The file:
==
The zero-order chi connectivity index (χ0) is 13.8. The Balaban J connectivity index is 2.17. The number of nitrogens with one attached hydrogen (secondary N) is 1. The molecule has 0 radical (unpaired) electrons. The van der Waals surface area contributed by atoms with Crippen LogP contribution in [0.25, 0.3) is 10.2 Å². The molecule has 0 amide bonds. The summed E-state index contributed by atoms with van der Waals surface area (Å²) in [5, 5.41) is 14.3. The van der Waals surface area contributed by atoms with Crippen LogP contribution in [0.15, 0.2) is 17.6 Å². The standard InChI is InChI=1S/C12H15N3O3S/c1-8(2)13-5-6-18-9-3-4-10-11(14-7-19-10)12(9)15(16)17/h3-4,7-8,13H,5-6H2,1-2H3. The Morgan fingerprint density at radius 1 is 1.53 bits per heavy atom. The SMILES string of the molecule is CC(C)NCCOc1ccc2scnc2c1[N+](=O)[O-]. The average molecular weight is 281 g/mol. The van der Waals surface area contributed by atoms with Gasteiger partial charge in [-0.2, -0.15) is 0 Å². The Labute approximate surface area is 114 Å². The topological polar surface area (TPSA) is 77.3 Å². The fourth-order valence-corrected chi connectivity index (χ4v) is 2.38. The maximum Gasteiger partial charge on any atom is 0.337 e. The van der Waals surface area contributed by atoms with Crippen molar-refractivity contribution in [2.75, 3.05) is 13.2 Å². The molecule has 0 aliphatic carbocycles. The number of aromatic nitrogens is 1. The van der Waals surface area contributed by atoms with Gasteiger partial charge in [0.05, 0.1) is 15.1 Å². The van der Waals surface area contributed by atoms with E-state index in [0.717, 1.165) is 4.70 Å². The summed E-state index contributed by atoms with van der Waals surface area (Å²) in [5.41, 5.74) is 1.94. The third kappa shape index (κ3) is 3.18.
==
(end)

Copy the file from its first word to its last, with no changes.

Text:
The zero-order chi connectivity index (χ0) is 13.8. The Balaban J connectivity index is 2.17. The number of nitrogens with one attached hydrogen (secondary N) is 1. The molecule has 0 radical (unpaired) electrons. The van der Waals surface area contributed by atoms with Crippen LogP contribution in [0.25, 0.3) is 10.2 Å². The molecule has 0 amide bonds. The summed E-state index contributed by atoms with van der Waals surface area (Å²) in [5, 5.41) is 14.3. The van der Waals surface area contributed by atoms with Crippen LogP contribution in [0.15, 0.2) is 17.6 Å². The standard InChI is InChI=1S/C12H15N3O3S/c1-8(2)13-5-6-18-9-3-4-10-11(14-7-19-10)12(9)15(16)17/h3-4,7-8,13H,5-6H2,1-2H3. The Morgan fingerprint density at radius 1 is 1.53 bits per heavy atom. The SMILES string of the molecule is CC(C)NCCOc1ccc2scnc2c1[N+](=O)[O-]. The average molecular weight is 281 g/mol. The van der Waals surface area contributed by atoms with Gasteiger partial charge in [-0.2, -0.15) is 0 Å². The Labute approximate surface area is 114 Å². The topological polar surface area (TPSA) is 77.3 Å². The fourth-order valence-corrected chi connectivity index (χ4v) is 2.38. The maximum Gasteiger partial charge on any atom is 0.337 e. The van der Waals surface area contributed by atoms with Crippen molar-refractivity contribution in [2.75, 3.05) is 13.2 Å². The molecule has 0 aliphatic carbocycles. The number of aromatic nitrogens is 1. The van der Waals surface area contributed by atoms with Gasteiger partial charge in [0.05, 0.1) is 15.1 Å². The van der Waals surface area contributed by atoms with E-state index in [0.717, 1.165) is 4.70 Å². The summed E-state index contributed by atoms with van der Waals surface area (Å²) in [5.41, 5.74) is 1.94. The third kappa shape index (κ3) is 3.18.